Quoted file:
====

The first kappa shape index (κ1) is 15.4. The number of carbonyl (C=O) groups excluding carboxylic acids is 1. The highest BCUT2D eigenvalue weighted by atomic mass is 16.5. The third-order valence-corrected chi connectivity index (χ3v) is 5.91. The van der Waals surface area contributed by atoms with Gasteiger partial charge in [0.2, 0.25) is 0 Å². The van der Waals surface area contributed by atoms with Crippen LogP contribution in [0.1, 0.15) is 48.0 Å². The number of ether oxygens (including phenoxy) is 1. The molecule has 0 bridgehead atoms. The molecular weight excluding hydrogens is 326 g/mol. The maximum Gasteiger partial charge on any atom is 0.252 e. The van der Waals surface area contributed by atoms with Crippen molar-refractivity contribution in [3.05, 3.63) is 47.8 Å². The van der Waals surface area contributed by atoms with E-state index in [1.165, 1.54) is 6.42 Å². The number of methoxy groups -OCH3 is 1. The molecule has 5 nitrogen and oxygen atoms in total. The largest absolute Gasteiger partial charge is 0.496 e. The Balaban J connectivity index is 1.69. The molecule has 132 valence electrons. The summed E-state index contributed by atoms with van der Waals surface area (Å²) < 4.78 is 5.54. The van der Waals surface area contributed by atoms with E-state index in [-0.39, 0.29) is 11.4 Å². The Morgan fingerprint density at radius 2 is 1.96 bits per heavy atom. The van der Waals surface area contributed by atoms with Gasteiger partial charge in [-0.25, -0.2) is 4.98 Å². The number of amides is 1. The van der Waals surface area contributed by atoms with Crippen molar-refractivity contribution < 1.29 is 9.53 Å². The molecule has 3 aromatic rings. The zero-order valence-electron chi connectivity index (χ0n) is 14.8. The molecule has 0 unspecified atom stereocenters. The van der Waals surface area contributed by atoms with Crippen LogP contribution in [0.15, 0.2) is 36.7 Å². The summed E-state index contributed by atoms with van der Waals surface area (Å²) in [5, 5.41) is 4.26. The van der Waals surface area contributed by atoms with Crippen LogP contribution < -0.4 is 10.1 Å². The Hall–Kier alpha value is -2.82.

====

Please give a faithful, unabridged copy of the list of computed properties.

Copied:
The first kappa shape index (κ1) is 15.4. The number of carbonyl (C=O) groups excluding carboxylic acids is 1. The highest BCUT2D eigenvalue weighted by atomic mass is 16.5. The third-order valence-corrected chi connectivity index (χ3v) is 5.91. The van der Waals surface area contributed by atoms with Gasteiger partial charge in [0.2, 0.25) is 0 Å². The van der Waals surface area contributed by atoms with Crippen LogP contribution in [0.1, 0.15) is 48.0 Å². The number of ether oxygens (including phenoxy) is 1. The molecule has 0 bridgehead atoms. The molecular weight excluding hydrogens is 326 g/mol. The maximum Gasteiger partial charge on any atom is 0.252 e. The van der Waals surface area contributed by atoms with Crippen molar-refractivity contribution in [3.05, 3.63) is 47.8 Å². The van der Waals surface area contributed by atoms with E-state index in [1.165, 1.54) is 6.42 Å². The number of methoxy groups -OCH3 is 1. The molecule has 5 nitrogen and oxygen atoms in total. The largest absolute Gasteiger partial charge is 0.496 e. The Balaban J connectivity index is 1.69. The molecule has 132 valence electrons. The summed E-state index contributed by atoms with van der Waals surface area (Å²) < 4.78 is 5.54. The van der Waals surface area contributed by atoms with E-state index in [-0.39, 0.29) is 11.4 Å². The Morgan fingerprint density at radius 2 is 1.96 bits per heavy atom. The van der Waals surface area contributed by atoms with Gasteiger partial charge in [-0.25, -0.2) is 4.98 Å². The number of amides is 1. The van der Waals surface area contributed by atoms with Crippen molar-refractivity contribution < 1.29 is 9.53 Å². The molecule has 3 aromatic rings. The zero-order valence-electron chi connectivity index (χ0n) is 14.8. The molecule has 0 unspecified atom stereocenters. The van der Waals surface area contributed by atoms with Crippen LogP contribution in [0.15, 0.2) is 36.7 Å². The summed E-state index contributed by atoms with van der Waals surface area (Å²) in [5, 5.41) is 4.26. The van der Waals surface area contributed by atoms with Crippen LogP contribution < -0.4 is 10.1 Å². The Hall–Kier alpha value is -2.82.